Bisphenol X – Know What You Are Consuming

By Jim Clugger


Littorary - Consumed by Plastic - Karina Tess


Regrettable substitutions for Bisphenol A (BPA) leave consumers of certain plastic products with only bad options.

Over the past decade, negative consumer sentiment towards BPA resulted in its replacement with other bisphenol chemicals in food and beverage containers. Replacement bisphenols allow brands and manufacturers to claim that a plastic is “BPA Free” without significantly changing the manufacturing process or health risk.

Bisphenols are found in 90% of the US population. Exposure results from the chemical leaching into foods and beverages from plastic and plastic-lined containers. Even though scientific research points to negative health impacts from bisphenol exposure, regulation of these chemicals remain light.

Scientists continue to study the bisphenol group of chemicals and concerns persist around food safety. Consumers who are troubled by health risks associated with bisphenols can rely on guidance from the NIH, FDA, California Department of Public Health (CDPH), among other US states. Uniformly, they recommend using glass, porcelain, or stainless-steel containers, particularly for hot food or drinks.

BPA is produced in the highest volumes among the bisphenol family, resulting in the highest levels of human exposure. According to the California Department of Public Health, BPA may harm the reproductive system in women, interfere with the body’s natural hormones, affect the development of fetuses and behavior of infants, and increase cancer risk. Health concerns have also prompted regulatory action in the USA and Canada to limit the use of BPA in certain products, such as baby bottles.

Based on a literature review of more than 300 scientific studies, the FDA found that BPA is safe at current levels occurring in foods. However, the FDA continues to monitor BPA research. A recent JAMA investigation studied 3883 participants over 10 years and found higher levels of BPA in the urine were associated with a 49% increase in death over the observation period. It is unclear if this latest research will change FDA guidance, but it is clear that questions around the safety of BPA remain and consumers are increasingly choosing to avoid the risks associated with BPA.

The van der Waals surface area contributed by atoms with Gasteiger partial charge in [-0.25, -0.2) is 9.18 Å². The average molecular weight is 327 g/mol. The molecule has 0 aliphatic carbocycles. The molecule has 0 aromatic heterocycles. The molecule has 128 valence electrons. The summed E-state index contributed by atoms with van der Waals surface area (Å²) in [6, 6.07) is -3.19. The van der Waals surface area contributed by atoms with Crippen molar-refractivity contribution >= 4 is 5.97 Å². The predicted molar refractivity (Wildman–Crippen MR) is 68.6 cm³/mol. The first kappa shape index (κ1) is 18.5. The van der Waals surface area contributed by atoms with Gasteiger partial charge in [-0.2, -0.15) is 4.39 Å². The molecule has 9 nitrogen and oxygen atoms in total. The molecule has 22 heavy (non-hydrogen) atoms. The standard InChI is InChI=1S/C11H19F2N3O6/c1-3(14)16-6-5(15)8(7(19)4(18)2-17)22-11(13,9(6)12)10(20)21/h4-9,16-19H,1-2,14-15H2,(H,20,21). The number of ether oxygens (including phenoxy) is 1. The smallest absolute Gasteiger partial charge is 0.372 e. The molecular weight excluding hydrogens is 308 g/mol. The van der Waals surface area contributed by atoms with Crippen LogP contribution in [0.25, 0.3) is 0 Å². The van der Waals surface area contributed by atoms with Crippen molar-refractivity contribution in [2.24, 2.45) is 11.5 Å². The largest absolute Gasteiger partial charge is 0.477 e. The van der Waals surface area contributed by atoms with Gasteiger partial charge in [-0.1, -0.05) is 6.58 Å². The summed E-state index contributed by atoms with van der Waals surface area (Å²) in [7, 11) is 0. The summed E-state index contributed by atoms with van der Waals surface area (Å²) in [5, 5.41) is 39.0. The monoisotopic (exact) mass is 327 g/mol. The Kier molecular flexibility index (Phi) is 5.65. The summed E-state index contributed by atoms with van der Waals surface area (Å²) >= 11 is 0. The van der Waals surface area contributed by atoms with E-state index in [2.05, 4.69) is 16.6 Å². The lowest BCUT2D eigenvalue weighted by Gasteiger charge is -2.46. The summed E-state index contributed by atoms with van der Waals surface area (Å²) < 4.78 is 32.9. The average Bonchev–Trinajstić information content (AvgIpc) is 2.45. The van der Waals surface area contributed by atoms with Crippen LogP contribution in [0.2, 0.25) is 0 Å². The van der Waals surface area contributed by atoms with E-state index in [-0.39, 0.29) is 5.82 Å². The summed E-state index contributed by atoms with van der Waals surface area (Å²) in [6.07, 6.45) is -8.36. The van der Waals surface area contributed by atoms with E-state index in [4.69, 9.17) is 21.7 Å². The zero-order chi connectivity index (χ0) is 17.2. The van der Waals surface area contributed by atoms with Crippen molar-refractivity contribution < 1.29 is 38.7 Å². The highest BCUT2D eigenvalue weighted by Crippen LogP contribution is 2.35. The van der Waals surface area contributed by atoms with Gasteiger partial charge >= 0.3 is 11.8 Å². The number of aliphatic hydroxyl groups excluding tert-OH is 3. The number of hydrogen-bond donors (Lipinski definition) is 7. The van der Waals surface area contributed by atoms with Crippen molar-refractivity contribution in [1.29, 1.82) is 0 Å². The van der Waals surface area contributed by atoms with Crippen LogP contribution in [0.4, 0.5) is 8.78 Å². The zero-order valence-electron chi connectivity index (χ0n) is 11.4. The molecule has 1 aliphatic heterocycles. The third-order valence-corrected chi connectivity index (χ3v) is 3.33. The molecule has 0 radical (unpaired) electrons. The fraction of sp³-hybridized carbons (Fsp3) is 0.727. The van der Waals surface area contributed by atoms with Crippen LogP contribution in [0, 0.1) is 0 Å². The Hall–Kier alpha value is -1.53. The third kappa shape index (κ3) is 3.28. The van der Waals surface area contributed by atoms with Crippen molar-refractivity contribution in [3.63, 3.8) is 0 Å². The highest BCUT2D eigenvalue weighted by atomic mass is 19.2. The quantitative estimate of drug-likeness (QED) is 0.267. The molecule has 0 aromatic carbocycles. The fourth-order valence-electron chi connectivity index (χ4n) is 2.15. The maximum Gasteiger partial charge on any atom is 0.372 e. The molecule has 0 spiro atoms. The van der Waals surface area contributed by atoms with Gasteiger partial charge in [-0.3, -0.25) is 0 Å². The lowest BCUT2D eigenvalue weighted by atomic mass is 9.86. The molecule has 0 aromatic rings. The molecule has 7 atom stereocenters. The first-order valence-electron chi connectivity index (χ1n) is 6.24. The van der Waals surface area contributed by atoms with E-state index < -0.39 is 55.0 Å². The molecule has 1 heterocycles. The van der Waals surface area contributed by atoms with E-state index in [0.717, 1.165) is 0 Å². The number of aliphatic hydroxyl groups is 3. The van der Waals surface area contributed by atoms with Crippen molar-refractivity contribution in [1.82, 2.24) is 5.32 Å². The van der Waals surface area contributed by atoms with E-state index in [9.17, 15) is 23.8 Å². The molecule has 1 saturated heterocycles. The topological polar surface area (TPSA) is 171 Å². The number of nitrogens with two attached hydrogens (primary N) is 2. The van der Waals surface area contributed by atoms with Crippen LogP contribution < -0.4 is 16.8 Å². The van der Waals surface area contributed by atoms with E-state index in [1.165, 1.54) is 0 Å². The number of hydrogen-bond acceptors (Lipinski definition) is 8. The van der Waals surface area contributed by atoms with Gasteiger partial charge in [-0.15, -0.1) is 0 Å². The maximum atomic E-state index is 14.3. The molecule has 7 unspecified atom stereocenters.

Manufacturers are paying attention to consumer sentiment. Some products formerly associated with BPA, like water bottles, now proudly display a “BPA Free” label. In some cases, the chemical function of BPA in plastic products is now performed by another bisphenol, like Bisphenol S (BPS), Bisphenol F (BPF), or Bisphenol B (BPB). In fact, the bisphenol family of chemicals is an alphabet soup of bisphenol variants containing 23 different chemicals. With so many chemicals and the length of time required to run proper long-term exposure studies it is difficult for scientists and regulators to keep up with chemical manufacturers leaving the safety of many chemicals unknown. However, some of the more abundant bisphenol variants have been studied.

A recent literature review published in Nutrients found that BPS is equally as bad or worse for human health compared to BPA regarding increased obesity, metabolic disorders, reproductive toxicity, and promotion of certain breast cancers. The authors suggest BPS should be regulated along with BPA.

The CDPH warns against many of the same health risks, stating BPS may interfere with the body’s natural hormones, affect the reproductive system, and harm the developing fetus and infant. However, the chemical remains unregulated in the state of California and is not included on The Proposition 65 list, which requires labeling of hazardous chemicals. BPS remains unregulated at the federal level as well.

BPF is less studied than BPA or BPS but initial results are not favorable. Studies have shown that BPF is as hormonally active as BPA and has similar endocrine disrupting effects, reproductive toxicity has been shown in animal models, and detection in urine is linked to increase risk of obesity.

The CDPH warns BPF may interfere with the body’s natural hormones. However, like BPS, BPF remains unregulated at the state and federal level along with the many other bisphenol chemicals that have received even less attention.

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